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Growers who sidedress nitrogen on corn see years where little to no additional N is needed to make corn yield goals (part 1 of 2)

April 29, 2015

2 Min Read

By Dan Crummett

This is part one of a two-part series. Read part two, More benefits of sidedress nitrogen applications on corn.

Mark Houts and Gary Siebert gave up single-shot fall-applied nitrogen management for their corn more than 30 years ago, and both say the move has boosted their corn yields in good years and saved them money when conditions were poor.

Related: Nutrient Balance is Necessary for Higher Global Corn Yields


Longtime friends and neighbors, Houts and Siebert each grow corn and soybeans on more than 1,000 acres in western Ohio near Celina. Both apply and incorporate significant amounts of poultry or hog manure preplant. However, they'll each tell you the days are long gone when they depended upon preplant N applications to get them through the growing season.

"Thirty to 35 years ago, we used anhydrous ammonia preplant in the early spring – one big shot," Houts explains. "That was always a guessing game of how much N you needed, particularly when the season turned warm and wet, and we'd lose a lot of that N to leaching."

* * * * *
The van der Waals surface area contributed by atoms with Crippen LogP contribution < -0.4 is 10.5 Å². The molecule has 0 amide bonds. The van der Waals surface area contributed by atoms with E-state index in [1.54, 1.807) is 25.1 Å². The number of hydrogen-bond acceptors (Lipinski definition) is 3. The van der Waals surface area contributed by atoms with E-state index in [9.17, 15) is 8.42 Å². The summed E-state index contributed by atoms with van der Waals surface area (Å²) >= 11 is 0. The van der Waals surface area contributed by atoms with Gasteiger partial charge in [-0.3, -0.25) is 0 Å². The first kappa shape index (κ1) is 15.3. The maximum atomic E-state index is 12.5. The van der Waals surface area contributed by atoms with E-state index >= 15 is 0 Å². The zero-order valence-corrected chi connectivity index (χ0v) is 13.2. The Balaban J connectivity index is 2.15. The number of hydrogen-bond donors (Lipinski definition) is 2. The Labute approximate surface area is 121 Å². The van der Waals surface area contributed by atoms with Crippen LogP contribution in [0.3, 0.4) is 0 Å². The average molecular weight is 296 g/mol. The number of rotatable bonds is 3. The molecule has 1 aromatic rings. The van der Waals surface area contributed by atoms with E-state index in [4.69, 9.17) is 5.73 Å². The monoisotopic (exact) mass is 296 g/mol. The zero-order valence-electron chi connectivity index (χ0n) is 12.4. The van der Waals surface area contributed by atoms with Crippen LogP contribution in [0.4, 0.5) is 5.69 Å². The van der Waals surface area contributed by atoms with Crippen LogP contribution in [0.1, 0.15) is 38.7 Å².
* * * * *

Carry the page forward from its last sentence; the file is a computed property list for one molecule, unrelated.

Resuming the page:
With a similar background, Siebert remembers "single shot" fall applications of N before corn planting and says he's convinced he uses less fertilizer by sidedressing corn, according to soil test results. With crop budgets tight, better management can reduce costs.

"If you preplant only, you always make sure you have enough left for the crop as it matures, so many years you overfertilize by doing that," he says.

Why every-year soil tests are worth it >>


Soil tested every year

Now, both men say every acre of every farm they operate is soil-tested for nutrients every year. Based on those nutrient levels, they can better make decisions on how much N to spoon-feed corn crops from the V6 stage through the season until harvest.

Both report using less fertilizer because of the change in management, and recall years where fields or parts of fields required no additional N after the starter solution that accompanied seed into the ground.

"We've proven this to ourselves over the years with side-by-side tests on our farm," Houts says. "Any time you can maintain yields and cut back on fertilizer, that's money that goes straight to the bottom line."

For fertilizer prices, news and information, check out the Farm Futures Weekly Fertilizer Review.

Crummett writes from Oklahoma.

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